Joe Polchinski Memorial Lecture: A Brief History of Branes

Paul Townsend (University of Cambridge, Department of Applied Mathematics and Theoretical Physics, UK)
Abstract of the memorial lecture “A Brief History of Branes”: Joe Polchinski made many groundbreaking discoveries in theoretical physics. This talk will focus on his contributions to the circle of ideas that led to M-theory in the late 1990s, especially his work of the 1980s on supermembranes (’86) and D-branes and T-duality (’89). This will be part of a survey of the changing role of branes in physics, with personal commentary on various related topics (such as M-branes, U-dualities, black branes) in supergravity and string theory.

Polchinski was a professor at the Kavli Institute for Theoretical Physics at the University of California, Santa Barbara. His great contributions to theoretical physics, including the discovery of D-branes –– a type of membrane in string theory –– have led to advances in the understanding of string theory and quantum gravity. In 2008, he shared ICTP’s Dirac Medal with Juan Maldacena and Cumrun Vafa for their fundamental contributions to superstring theory. The three scientists’ profound achievements have helped to address outstanding questions like confinement of quarks and QCD mass spectrum from a new perspective and have found applications in practical calculations. In addition to the Dirac Medal, Polchinski was awarded the American Physical Society’s 2007 Dannie Heineman Prize for Mathematical Physics, the Milner Foundation’s Physics Frontiers Prize in 2013 and 2014, as well as the 2017 Breakthrough Prize in Fundamental Physics. His work touched the lives of many ICTP scientists, from the hundreds who attended his lectures to those who worked directly with him.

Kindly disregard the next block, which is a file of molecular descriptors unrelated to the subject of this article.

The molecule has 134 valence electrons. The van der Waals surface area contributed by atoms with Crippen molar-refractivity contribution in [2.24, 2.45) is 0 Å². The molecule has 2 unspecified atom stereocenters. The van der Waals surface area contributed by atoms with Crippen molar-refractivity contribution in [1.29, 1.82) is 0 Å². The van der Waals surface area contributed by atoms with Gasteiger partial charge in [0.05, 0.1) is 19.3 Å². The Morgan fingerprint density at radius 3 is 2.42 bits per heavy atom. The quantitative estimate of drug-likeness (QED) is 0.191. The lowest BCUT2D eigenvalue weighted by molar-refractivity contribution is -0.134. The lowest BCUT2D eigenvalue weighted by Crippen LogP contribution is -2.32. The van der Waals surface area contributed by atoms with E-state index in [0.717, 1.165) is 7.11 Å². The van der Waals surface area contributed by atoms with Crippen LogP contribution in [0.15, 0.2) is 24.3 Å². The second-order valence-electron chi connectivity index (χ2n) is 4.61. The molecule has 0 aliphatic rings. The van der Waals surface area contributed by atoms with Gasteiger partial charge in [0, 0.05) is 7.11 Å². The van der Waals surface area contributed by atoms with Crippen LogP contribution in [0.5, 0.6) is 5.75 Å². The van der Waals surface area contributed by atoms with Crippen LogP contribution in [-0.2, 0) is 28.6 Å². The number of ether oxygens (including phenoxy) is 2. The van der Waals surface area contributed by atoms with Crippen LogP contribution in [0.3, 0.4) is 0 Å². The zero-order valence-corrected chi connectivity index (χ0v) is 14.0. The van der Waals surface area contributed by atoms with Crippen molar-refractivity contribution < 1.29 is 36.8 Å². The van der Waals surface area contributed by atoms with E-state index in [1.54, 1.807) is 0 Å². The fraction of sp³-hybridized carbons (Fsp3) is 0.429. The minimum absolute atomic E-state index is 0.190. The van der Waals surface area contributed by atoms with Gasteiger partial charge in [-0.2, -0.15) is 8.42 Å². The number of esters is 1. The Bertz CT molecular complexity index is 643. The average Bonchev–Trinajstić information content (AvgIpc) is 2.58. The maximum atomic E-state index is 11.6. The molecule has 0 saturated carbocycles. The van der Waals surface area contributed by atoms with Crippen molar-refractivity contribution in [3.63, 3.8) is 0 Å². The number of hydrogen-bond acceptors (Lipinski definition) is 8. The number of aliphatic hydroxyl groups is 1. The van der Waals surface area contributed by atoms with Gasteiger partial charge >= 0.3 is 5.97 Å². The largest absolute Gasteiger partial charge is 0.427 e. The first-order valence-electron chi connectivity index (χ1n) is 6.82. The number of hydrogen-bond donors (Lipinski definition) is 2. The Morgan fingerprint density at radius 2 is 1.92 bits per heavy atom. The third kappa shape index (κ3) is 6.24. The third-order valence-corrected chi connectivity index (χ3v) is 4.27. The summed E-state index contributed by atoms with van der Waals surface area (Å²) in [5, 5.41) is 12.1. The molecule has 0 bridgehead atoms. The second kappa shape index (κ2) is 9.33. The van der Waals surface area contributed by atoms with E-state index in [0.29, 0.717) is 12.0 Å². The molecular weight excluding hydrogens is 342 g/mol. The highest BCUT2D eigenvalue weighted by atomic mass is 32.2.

After primordial inflation

D. V. Nanopoulos, K. A. Olive, M. Srednicki
We consider the history of the early universe in the locally supersymmetric model we have previously discussed. We pay particular attention to the requirement of converting the quanta of the field which drives primordial inflation (inflatons) to ordinary particles which can produce the cosmological baryon asymmetry without producing too many gravitinos. An inflaton mass of about 1013 GeV (a natural value in our model) produces a completely acceptable scenario.

Is our universe one of many?

As physicists have delved deeper and deeper into nature’s mysteries, they have been forced to accept the unsettling fact that our universe is suspiciously fine-tuned to support life. The amount of matter in the universe, the mass of the electron, the strength of gravity – if the value of any of these deviated only a tiny bit from what they actually are, then galaxies and stars could not form and biological life could not exist. The best theory that physicists have come up with to explain this cosmic coincidence is called the String Theory Landscape.

The String Theory Landscape combines elements from two of the strangest and most enduring ideas in modern physics – string theory and cosmic inflation – to argue that we live in a multiverse made up of infinitely many “pocket universes,” of which our perfectly calibrated universe is just one. This five-part series tells the story of how theoretical physicists at Stanford helped develop the String Theory Landscape – and in the process sparked a fierce and still ongoing debate about what science is and what it should be…